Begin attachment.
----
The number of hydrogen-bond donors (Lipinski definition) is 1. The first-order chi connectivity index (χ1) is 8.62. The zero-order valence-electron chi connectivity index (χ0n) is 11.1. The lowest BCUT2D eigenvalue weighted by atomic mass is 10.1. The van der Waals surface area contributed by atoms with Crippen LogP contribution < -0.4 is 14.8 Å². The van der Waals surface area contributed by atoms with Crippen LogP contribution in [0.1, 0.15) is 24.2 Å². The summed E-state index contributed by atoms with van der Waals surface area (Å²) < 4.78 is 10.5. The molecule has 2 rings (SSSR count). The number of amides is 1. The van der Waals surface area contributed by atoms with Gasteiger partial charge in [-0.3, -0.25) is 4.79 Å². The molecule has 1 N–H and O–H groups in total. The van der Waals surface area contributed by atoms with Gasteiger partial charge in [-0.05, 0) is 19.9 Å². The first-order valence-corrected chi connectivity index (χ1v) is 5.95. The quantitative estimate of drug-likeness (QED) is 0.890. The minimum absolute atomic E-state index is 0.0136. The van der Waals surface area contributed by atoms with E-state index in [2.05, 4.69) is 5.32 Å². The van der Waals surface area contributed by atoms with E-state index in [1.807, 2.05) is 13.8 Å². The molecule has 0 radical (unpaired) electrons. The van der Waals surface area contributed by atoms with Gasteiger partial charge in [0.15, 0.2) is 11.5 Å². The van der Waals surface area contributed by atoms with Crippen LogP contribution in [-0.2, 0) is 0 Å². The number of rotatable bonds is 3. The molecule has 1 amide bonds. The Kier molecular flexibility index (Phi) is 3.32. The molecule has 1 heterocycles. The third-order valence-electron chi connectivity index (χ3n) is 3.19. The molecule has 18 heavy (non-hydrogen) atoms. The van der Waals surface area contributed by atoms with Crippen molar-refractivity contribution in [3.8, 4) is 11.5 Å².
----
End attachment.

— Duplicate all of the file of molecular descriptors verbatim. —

The number of hydrogen-bond donors (Lipinski definition) is 1. The first-order chi connectivity index (χ1) is 8.62. The zero-order valence-electron chi connectivity index (χ0n) is 11.1. The lowest BCUT2D eigenvalue weighted by atomic mass is 10.1. The van der Waals surface area contributed by atoms with Crippen LogP contribution < -0.4 is 14.8 Å². The van der Waals surface area contributed by atoms with Crippen LogP contribution in [0.1, 0.15) is 24.2 Å². The summed E-state index contributed by atoms with van der Waals surface area (Å²) < 4.78 is 10.5. The molecule has 2 rings (SSSR count). The number of amides is 1. The van der Waals surface area contributed by atoms with Gasteiger partial charge in [-0.3, -0.25) is 4.79 Å². The molecule has 1 N–H and O–H groups in total. The van der Waals surface area contributed by atoms with Gasteiger partial charge in [-0.05, 0) is 19.9 Å². The first-order valence-corrected chi connectivity index (χ1v) is 5.95. The quantitative estimate of drug-likeness (QED) is 0.890. The minimum absolute atomic E-state index is 0.0136. The van der Waals surface area contributed by atoms with E-state index in [2.05, 4.69) is 5.32 Å². The van der Waals surface area contributed by atoms with E-state index in [1.807, 2.05) is 13.8 Å². The molecule has 0 radical (unpaired) electrons. The van der Waals surface area contributed by atoms with Gasteiger partial charge in [0.15, 0.2) is 11.5 Å². The van der Waals surface area contributed by atoms with Crippen LogP contribution in [-0.2, 0) is 0 Å². The number of rotatable bonds is 3. The molecule has 1 amide bonds. The Kier molecular flexibility index (Phi) is 3.32. The molecule has 1 heterocycles. The third-order valence-electron chi connectivity index (χ3n) is 3.19. The molecule has 18 heavy (non-hydrogen) atoms. The van der Waals surface area contributed by atoms with Crippen molar-refractivity contribution in [3.8, 4) is 11.5 Å².